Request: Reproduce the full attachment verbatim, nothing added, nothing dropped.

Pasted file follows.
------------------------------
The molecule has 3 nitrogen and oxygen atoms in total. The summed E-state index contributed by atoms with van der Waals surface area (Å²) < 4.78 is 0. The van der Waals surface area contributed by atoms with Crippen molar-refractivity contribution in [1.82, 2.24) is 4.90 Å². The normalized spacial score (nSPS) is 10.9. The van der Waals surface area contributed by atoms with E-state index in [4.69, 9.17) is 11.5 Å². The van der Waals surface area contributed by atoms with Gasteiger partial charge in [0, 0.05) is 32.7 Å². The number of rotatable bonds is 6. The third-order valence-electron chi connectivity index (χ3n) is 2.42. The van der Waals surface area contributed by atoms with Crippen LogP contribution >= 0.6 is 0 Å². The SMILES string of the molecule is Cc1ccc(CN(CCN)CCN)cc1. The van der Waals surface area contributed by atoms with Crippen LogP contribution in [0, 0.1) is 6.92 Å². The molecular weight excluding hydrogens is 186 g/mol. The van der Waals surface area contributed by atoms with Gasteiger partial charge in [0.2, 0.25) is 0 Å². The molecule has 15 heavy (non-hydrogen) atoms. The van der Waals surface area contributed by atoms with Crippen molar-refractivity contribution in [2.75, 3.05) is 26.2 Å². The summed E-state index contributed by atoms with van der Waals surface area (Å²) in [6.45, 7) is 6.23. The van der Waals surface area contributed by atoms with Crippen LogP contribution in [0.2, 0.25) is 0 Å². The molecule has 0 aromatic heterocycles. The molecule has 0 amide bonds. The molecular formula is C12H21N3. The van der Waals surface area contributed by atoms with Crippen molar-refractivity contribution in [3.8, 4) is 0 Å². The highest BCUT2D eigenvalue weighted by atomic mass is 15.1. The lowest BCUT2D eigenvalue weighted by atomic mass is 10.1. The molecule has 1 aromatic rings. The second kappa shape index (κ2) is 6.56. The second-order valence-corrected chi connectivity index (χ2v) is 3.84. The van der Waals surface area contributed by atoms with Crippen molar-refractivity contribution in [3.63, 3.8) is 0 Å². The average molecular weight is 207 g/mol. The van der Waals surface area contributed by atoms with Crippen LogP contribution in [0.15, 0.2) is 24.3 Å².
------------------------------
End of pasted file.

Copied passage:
The molecule has 3 nitrogen and oxygen atoms in total. The summed E-state index contributed by atoms with van der Waals surface area (Å²) < 4.78 is 0. The van der Waals surface area contributed by atoms with Crippen molar-refractivity contribution in [1.82, 2.24) is 4.90 Å². The normalized spacial score (nSPS) is 10.9. The van der Waals surface area contributed by atoms with E-state index in [4.69, 9.17) is 11.5 Å². The van der Waals surface area contributed by atoms with Gasteiger partial charge in [0, 0.05) is 32.7 Å². The number of rotatable bonds is 6. The third-order valence-electron chi connectivity index (χ3n) is 2.42. The van der Waals surface area contributed by atoms with Crippen LogP contribution >= 0.6 is 0 Å². The SMILES string of the molecule is Cc1ccc(CN(CCN)CCN)cc1. The van der Waals surface area contributed by atoms with Crippen LogP contribution in [0, 0.1) is 6.92 Å². The molecular weight excluding hydrogens is 186 g/mol. The van der Waals surface area contributed by atoms with Gasteiger partial charge in [0.2, 0.25) is 0 Å². The molecule has 15 heavy (non-hydrogen) atoms. The van der Waals surface area contributed by atoms with Crippen molar-refractivity contribution in [2.75, 3.05) is 26.2 Å². The summed E-state index contributed by atoms with van der Waals surface area (Å²) in [6.45, 7) is 6.23. The van der Waals surface area contributed by atoms with Crippen LogP contribution in [0.2, 0.25) is 0 Å². The molecule has 0 aromatic heterocycles. The molecule has 0 amide bonds. The molecular formula is C12H21N3. The van der Waals surface area contributed by atoms with Crippen molar-refractivity contribution in [3.8, 4) is 0 Å². The highest BCUT2D eigenvalue weighted by atomic mass is 15.1. The lowest BCUT2D eigenvalue weighted by atomic mass is 10.1. The molecule has 1 aromatic rings. The second kappa shape index (κ2) is 6.56. The second-order valence-corrected chi connectivity index (χ2v) is 3.84. The van der Waals surface area contributed by atoms with Crippen molar-refractivity contribution in [3.63, 3.8) is 0 Å². The average molecular weight is 207 g/mol. The van der Waals surface area contributed by atoms with Crippen LogP contribution in [0.15, 0.2) is 24.3 Å².